It’s been more than 30 years since Dr. Trunkey saved my younger brother’s life. James was barely 21 when a young man he’d never met before shot him in the neck over a foolish matter. Our local doctor in that small Oklahoma town packed him in an ambulance and sent him to Wichita, Kansas, 60 miles away. He thought the bullet could have hit an artery and that James would need an arteriogram.
He never got one. When James turned 21, My dad’s insurance no longer covered him. The surgeon told James the procedure was too expensive and that he’d send some medical students around to look at him. He’d be fine. He told James it was one of the few bullet wounds that could be taken care of with just a bandage.
A few months later, James, a mechanic, reached up to work on a car that on a lift above him. His arm went numb and he could barely move it. The doctor at the emergency room of the local hospital said it was extremely likely to be related to the gunshot wound. He told James he needed to go see the surgeon who’d seen him in Wichita. That doctor told James to come see him on Monday, three days later. James felt powerless. One doctor said it was outside his expertise and the “expert” said, “See you in three days.”
Three days later James’ arm was horribly swollen. Emergency surgery was performed to remove 11 blood clots from his arm and to repair an aneurysm the size of a hen’s egg on his brachial artery under the collar bone.
Why give all these details about James’ history? To demonstrate the difference between a real doctor and, by my definition of a doctor, a fake. Real doctors can be busy, even gruff, but they respect you. They make sure you get the information you need to make decisions. They always, always try to save your life and THAT always comes first.
I asked James to come stay in San Francisco with me my husband, Lee Henry. He started a job but called soon after starting it to tell me something was wrong. Lee told him to go to San Francisco General Hospital because he had a cousin working there and they accepted patients without insurance.
This is when Don Trunkey saved James’ life. With another surgery on the damaged artery, yes, but there were several more of those in the following years. It was by treating him with kindness and respect. It was by giving James the information he needed no matter how depressing or negative it might be. James’ prognosis was very worrisome, but Dr. Trunkey was honest. He was assigned to James by sheer luck, and James certainly got the best surgeon one could get. Dr. Trunkey successfully operated on James, but he also got down into the weeds about how James got into the predicament he was in. He asked James about seeing the initial angiogram because he saw that as standard treatment and found out there was none.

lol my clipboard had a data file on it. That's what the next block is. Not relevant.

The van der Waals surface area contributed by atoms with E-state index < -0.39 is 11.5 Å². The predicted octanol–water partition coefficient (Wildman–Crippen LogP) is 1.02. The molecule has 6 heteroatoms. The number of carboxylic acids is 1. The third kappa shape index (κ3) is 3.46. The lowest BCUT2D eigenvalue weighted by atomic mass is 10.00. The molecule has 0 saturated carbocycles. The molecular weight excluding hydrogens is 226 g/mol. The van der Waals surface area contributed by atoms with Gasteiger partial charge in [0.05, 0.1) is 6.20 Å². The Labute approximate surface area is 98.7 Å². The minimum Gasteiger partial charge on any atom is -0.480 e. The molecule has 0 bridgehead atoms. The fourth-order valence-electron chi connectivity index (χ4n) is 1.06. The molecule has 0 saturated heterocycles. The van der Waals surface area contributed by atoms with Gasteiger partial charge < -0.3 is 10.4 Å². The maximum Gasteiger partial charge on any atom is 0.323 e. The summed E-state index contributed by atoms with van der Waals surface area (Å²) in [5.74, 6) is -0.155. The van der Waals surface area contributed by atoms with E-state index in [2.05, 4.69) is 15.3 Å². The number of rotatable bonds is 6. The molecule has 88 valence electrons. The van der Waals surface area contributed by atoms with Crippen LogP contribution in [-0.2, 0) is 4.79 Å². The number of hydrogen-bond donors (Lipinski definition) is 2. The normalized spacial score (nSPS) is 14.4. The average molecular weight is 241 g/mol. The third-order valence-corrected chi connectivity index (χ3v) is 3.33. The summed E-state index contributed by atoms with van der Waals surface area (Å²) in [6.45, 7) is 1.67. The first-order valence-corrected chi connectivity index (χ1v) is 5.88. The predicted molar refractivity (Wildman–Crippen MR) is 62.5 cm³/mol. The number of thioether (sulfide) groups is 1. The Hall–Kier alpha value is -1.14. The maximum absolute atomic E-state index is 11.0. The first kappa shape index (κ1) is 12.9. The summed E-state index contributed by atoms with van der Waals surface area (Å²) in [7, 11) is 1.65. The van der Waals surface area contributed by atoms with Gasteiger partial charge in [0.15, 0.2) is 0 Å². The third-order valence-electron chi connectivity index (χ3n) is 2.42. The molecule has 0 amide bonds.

Some people may not like to hear about medical malpractice lawsuits. I’m sure many are frivolous. But James has suffered through seven major surgeries, including grafts taken from both legs to replace the latest failed repair on his artery. James moved back to Oklahoma and soon needed another repair operation. Dr. Trunkey graciously referred him to a doctor in Dallas he trusted. I know that Dr. Trunkey saw James as a young man who had been harmed by callous disregard. He saw him as a vulnerable young kid who needed care and simply did not get it. The results were years of surgeries and fear of the next one.
James did get a lawyer. He did sue the original doctor who told him an arteriogram was too expensive for a little gunshot wound. After many years he won, in part because of Dr. Trunkey’s testimony that an arteriogram is standard procedure on a case such as James’.
James has gone on to live a full life. He has four children and grandchildren. He loves to fish, he still works as a mechanic, but he will not be able to have another artery repair. The artery is too fragile. He knows from his doctors what the eventuality is. But he’s at peace with that.
My whole family will always be grateful to Dr. Trunkey, a real doctor. I saw him several years after James left San Francisco at a fancy social affair and he asked me how James was doing. His face showed care and concern. That face that will stay in my memory as long as I live.